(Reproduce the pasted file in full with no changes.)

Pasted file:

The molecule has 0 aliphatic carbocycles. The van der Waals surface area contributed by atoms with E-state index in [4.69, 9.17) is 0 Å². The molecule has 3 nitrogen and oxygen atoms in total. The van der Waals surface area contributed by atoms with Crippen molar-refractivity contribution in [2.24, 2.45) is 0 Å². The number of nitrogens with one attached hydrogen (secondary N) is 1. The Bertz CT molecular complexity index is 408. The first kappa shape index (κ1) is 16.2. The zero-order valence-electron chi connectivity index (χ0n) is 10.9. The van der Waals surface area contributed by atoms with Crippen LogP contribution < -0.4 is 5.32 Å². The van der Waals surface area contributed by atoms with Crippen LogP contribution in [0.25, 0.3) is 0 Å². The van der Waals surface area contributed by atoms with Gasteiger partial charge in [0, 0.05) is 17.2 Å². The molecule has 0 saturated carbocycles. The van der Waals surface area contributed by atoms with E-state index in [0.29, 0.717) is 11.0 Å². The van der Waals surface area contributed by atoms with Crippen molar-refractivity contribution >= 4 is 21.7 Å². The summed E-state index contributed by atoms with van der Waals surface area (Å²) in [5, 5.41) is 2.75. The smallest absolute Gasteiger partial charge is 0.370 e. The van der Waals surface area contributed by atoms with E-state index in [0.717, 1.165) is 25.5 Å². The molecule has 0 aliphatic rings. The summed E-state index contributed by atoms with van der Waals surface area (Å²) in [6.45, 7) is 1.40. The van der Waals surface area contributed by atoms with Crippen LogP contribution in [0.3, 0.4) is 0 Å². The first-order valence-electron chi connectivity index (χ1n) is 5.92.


The molecule has 0 aliphatic carbocycles. The van der Waals surface area contributed by atoms with E-state index in [4.69, 9.17) is 0 Å². The molecule has 3 nitrogen and oxygen atoms in total. The van der Waals surface area contributed by atoms with Crippen molar-refractivity contribution in [2.24, 2.45) is 0 Å². The number of nitrogens with one attached hydrogen (secondary N) is 1. The Bertz CT molecular complexity index is 408. The first kappa shape index (κ1) is 16.2. The zero-order valence-electron chi connectivity index (χ0n) is 10.9. The van der Waals surface area contributed by atoms with Crippen LogP contribution < -0.4 is 5.32 Å². The van der Waals surface area contributed by atoms with Crippen LogP contribution in [0.25, 0.3) is 0 Å². The van der Waals surface area contributed by atoms with Gasteiger partial charge in [0, 0.05) is 17.2 Å². The molecule has 0 saturated carbocycles. The van der Waals surface area contributed by atoms with E-state index in [0.29, 0.717) is 11.0 Å². The van der Waals surface area contributed by atoms with Crippen molar-refractivity contribution >= 4 is 21.7 Å². The summed E-state index contributed by atoms with van der Waals surface area (Å²) in [5, 5.41) is 2.75. The smallest absolute Gasteiger partial charge is 0.370 e. The van der Waals surface area contributed by atoms with E-state index in [0.717, 1.165) is 25.5 Å². The molecule has 0 aliphatic rings. The summed E-state index contributed by atoms with van der Waals surface area (Å²) in [6.45, 7) is 1.40. The van der Waals surface area contributed by atoms with Crippen LogP contribution in [0.3, 0.4) is 0 Å². The first-order valence-electron chi connectivity index (χ1n) is 5.92.